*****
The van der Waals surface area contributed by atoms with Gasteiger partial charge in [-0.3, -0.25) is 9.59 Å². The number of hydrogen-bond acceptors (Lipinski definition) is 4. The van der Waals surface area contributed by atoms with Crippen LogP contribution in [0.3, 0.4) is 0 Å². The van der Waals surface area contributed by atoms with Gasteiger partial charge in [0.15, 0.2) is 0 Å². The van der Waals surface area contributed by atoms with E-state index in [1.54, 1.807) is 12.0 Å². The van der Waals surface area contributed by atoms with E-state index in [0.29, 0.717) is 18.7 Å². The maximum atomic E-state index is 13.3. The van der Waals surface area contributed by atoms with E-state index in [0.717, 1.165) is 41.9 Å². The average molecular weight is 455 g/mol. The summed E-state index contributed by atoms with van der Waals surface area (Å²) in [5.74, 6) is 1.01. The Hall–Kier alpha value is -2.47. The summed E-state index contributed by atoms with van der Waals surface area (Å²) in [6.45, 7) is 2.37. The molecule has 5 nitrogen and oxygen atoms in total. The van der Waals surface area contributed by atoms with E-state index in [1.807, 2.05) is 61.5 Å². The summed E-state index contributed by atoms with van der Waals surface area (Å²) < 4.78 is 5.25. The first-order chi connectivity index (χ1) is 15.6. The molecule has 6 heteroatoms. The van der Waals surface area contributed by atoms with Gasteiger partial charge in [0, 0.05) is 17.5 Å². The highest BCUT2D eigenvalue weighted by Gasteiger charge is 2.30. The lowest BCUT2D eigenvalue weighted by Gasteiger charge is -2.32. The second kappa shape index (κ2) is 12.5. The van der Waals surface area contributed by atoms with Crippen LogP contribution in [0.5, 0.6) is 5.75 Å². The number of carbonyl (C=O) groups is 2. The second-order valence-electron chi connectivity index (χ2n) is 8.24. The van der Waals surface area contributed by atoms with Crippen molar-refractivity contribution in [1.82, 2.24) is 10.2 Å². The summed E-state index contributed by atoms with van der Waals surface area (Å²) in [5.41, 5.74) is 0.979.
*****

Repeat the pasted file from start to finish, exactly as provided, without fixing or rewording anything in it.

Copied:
The van der Waals surface area contributed by atoms with Gasteiger partial charge in [-0.3, -0.25) is 9.59 Å². The number of hydrogen-bond acceptors (Lipinski definition) is 4. The van der Waals surface area contributed by atoms with Crippen LogP contribution in [0.3, 0.4) is 0 Å². The van der Waals surface area contributed by atoms with Gasteiger partial charge in [0.15, 0.2) is 0 Å². The van der Waals surface area contributed by atoms with E-state index in [1.54, 1.807) is 12.0 Å². The van der Waals surface area contributed by atoms with E-state index in [0.29, 0.717) is 18.7 Å². The maximum atomic E-state index is 13.3. The van der Waals surface area contributed by atoms with E-state index in [0.717, 1.165) is 41.9 Å². The average molecular weight is 455 g/mol. The summed E-state index contributed by atoms with van der Waals surface area (Å²) in [5.74, 6) is 1.01. The Hall–Kier alpha value is -2.47. The summed E-state index contributed by atoms with van der Waals surface area (Å²) in [6.45, 7) is 2.37. The molecule has 5 nitrogen and oxygen atoms in total. The van der Waals surface area contributed by atoms with E-state index in [1.807, 2.05) is 61.5 Å². The summed E-state index contributed by atoms with van der Waals surface area (Å²) < 4.78 is 5.25. The first-order chi connectivity index (χ1) is 15.6. The molecule has 6 heteroatoms. The van der Waals surface area contributed by atoms with Gasteiger partial charge in [0, 0.05) is 17.5 Å². The highest BCUT2D eigenvalue weighted by Gasteiger charge is 2.30. The lowest BCUT2D eigenvalue weighted by Gasteiger charge is -2.32. The second kappa shape index (κ2) is 12.5. The van der Waals surface area contributed by atoms with Crippen LogP contribution in [0.5, 0.6) is 5.75 Å². The number of carbonyl (C=O) groups is 2. The second-order valence-electron chi connectivity index (χ2n) is 8.24. The van der Waals surface area contributed by atoms with Crippen molar-refractivity contribution in [1.82, 2.24) is 10.2 Å². The summed E-state index contributed by atoms with van der Waals surface area (Å²) in [5.41, 5.74) is 0.979.